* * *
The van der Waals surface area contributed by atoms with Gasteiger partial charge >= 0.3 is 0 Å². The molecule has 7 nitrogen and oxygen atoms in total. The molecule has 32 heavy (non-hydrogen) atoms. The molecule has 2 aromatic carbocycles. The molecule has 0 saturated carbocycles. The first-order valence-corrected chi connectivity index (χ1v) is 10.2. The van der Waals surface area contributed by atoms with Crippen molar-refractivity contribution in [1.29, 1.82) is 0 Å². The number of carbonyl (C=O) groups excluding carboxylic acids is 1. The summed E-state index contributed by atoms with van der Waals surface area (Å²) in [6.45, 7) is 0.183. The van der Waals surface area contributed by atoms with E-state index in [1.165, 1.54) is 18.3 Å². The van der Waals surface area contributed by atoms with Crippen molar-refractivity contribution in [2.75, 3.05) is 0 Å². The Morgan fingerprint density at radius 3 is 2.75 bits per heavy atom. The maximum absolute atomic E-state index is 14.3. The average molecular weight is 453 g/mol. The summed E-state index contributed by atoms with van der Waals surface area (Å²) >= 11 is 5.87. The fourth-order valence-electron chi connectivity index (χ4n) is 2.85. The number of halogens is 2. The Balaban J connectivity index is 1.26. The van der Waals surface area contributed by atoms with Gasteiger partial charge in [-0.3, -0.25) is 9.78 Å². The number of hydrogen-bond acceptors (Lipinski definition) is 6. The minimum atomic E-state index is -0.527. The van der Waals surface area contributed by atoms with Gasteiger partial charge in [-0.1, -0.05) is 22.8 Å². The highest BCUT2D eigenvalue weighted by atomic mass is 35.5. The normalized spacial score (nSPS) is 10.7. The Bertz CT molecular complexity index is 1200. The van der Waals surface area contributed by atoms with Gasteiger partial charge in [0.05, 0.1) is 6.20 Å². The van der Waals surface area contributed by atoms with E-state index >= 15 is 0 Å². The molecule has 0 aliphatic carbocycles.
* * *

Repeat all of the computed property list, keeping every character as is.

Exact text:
The van der Waals surface area contributed by atoms with Gasteiger partial charge >= 0.3 is 0 Å². The molecule has 7 nitrogen and oxygen atoms in total. The molecule has 32 heavy (non-hydrogen) atoms. The molecule has 2 aromatic carbocycles. The molecule has 0 saturated carbocycles. The first-order valence-corrected chi connectivity index (χ1v) is 10.2. The van der Waals surface area contributed by atoms with Crippen molar-refractivity contribution in [1.29, 1.82) is 0 Å². The number of carbonyl (C=O) groups excluding carboxylic acids is 1. The summed E-state index contributed by atoms with van der Waals surface area (Å²) in [6.45, 7) is 0.183. The van der Waals surface area contributed by atoms with E-state index in [1.165, 1.54) is 18.3 Å². The van der Waals surface area contributed by atoms with Crippen molar-refractivity contribution in [2.75, 3.05) is 0 Å². The Morgan fingerprint density at radius 3 is 2.75 bits per heavy atom. The maximum absolute atomic E-state index is 14.3. The average molecular weight is 453 g/mol. The summed E-state index contributed by atoms with van der Waals surface area (Å²) >= 11 is 5.87. The fourth-order valence-electron chi connectivity index (χ4n) is 2.85. The number of halogens is 2. The Balaban J connectivity index is 1.26. The van der Waals surface area contributed by atoms with Gasteiger partial charge in [-0.3, -0.25) is 9.78 Å². The number of hydrogen-bond acceptors (Lipinski definition) is 6. The minimum atomic E-state index is -0.527. The van der Waals surface area contributed by atoms with Gasteiger partial charge in [-0.1, -0.05) is 22.8 Å². The highest BCUT2D eigenvalue weighted by atomic mass is 35.5. The normalized spacial score (nSPS) is 10.7. The Bertz CT molecular complexity index is 1200. The van der Waals surface area contributed by atoms with Gasteiger partial charge in [0.05, 0.1) is 6.20 Å². The van der Waals surface area contributed by atoms with E-state index >= 15 is 0 Å². The molecule has 0 aliphatic carbocycles.